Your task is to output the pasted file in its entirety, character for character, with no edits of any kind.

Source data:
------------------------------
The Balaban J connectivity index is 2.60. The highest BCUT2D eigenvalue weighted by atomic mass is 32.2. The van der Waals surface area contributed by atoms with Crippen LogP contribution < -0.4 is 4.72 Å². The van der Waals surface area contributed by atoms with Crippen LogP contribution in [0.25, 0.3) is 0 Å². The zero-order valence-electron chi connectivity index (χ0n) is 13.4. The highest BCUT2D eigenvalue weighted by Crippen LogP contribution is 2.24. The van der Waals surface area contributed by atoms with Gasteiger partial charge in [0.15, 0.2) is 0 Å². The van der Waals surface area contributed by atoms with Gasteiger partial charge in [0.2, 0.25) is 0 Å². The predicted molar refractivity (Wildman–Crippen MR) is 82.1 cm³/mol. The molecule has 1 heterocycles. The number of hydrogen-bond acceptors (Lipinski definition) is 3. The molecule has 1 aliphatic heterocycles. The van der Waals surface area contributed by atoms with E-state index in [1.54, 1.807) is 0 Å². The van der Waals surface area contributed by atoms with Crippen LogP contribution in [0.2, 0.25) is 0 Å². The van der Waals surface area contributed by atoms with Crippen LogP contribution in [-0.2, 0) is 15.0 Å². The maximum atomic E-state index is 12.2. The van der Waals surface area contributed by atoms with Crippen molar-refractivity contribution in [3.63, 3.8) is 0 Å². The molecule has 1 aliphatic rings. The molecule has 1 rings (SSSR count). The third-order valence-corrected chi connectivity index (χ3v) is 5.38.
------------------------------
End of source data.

The Balaban J connectivity index is 2.60. The highest BCUT2D eigenvalue weighted by atomic mass is 32.2. The van der Waals surface area contributed by atoms with Crippen LogP contribution < -0.4 is 4.72 Å². The van der Waals surface area contributed by atoms with Crippen LogP contribution in [0.25, 0.3) is 0 Å². The zero-order valence-electron chi connectivity index (χ0n) is 13.4. The highest BCUT2D eigenvalue weighted by Crippen LogP contribution is 2.24. The van der Waals surface area contributed by atoms with Gasteiger partial charge in [0.15, 0.2) is 0 Å². The van der Waals surface area contributed by atoms with Gasteiger partial charge in [0.2, 0.25) is 0 Å². The predicted molar refractivity (Wildman–Crippen MR) is 82.1 cm³/mol. The molecule has 1 heterocycles. The number of hydrogen-bond acceptors (Lipinski definition) is 3. The molecule has 1 aliphatic heterocycles. The van der Waals surface area contributed by atoms with E-state index in [1.54, 1.807) is 0 Å². The van der Waals surface area contributed by atoms with Crippen LogP contribution in [0.2, 0.25) is 0 Å². The van der Waals surface area contributed by atoms with Crippen LogP contribution in [-0.2, 0) is 15.0 Å². The maximum atomic E-state index is 12.2. The van der Waals surface area contributed by atoms with Crippen molar-refractivity contribution in [3.63, 3.8) is 0 Å². The molecule has 1 aliphatic rings. The molecule has 1 rings (SSSR count). The third-order valence-corrected chi connectivity index (χ3v) is 5.38.